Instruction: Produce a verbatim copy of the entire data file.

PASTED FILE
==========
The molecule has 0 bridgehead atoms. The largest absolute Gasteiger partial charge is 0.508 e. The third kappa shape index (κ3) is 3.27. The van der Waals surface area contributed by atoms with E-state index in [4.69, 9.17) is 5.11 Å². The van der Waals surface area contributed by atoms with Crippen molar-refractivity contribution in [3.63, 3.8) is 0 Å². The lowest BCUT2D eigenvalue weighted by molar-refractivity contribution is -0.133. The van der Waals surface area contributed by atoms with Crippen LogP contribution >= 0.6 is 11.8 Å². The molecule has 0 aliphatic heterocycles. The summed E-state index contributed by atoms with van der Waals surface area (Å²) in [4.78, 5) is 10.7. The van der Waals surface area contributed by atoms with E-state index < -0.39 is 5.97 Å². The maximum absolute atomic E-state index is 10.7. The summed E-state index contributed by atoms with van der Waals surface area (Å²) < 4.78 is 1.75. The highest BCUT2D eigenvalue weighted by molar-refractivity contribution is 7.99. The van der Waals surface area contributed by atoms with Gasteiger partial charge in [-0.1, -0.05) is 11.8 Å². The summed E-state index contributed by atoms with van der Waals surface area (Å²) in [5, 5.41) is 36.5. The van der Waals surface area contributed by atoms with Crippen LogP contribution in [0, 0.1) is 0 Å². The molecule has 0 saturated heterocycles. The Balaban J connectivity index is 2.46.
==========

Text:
The molecule has 0 bridgehead atoms. The largest absolute Gasteiger partial charge is 0.508 e. The third kappa shape index (κ3) is 3.27. The van der Waals surface area contributed by atoms with E-state index in [4.69, 9.17) is 5.11 Å². The van der Waals surface area contributed by atoms with Crippen molar-refractivity contribution in [3.63, 3.8) is 0 Å². The lowest BCUT2D eigenvalue weighted by molar-refractivity contribution is -0.133. The van der Waals surface area contributed by atoms with Crippen LogP contribution >= 0.6 is 11.8 Å². The molecule has 0 aliphatic heterocycles. The summed E-state index contributed by atoms with van der Waals surface area (Å²) in [4.78, 5) is 10.7. The van der Waals surface area contributed by atoms with E-state index < -0.39 is 5.97 Å². The maximum absolute atomic E-state index is 10.7. The summed E-state index contributed by atoms with van der Waals surface area (Å²) < 4.78 is 1.75. The highest BCUT2D eigenvalue weighted by molar-refractivity contribution is 7.99. The van der Waals surface area contributed by atoms with Gasteiger partial charge in [-0.1, -0.05) is 11.8 Å². The summed E-state index contributed by atoms with van der Waals surface area (Å²) in [5, 5.41) is 36.5. The van der Waals surface area contributed by atoms with Crippen LogP contribution in [0, 0.1) is 0 Å². The molecule has 0 saturated heterocycles. The Balaban J connectivity index is 2.46.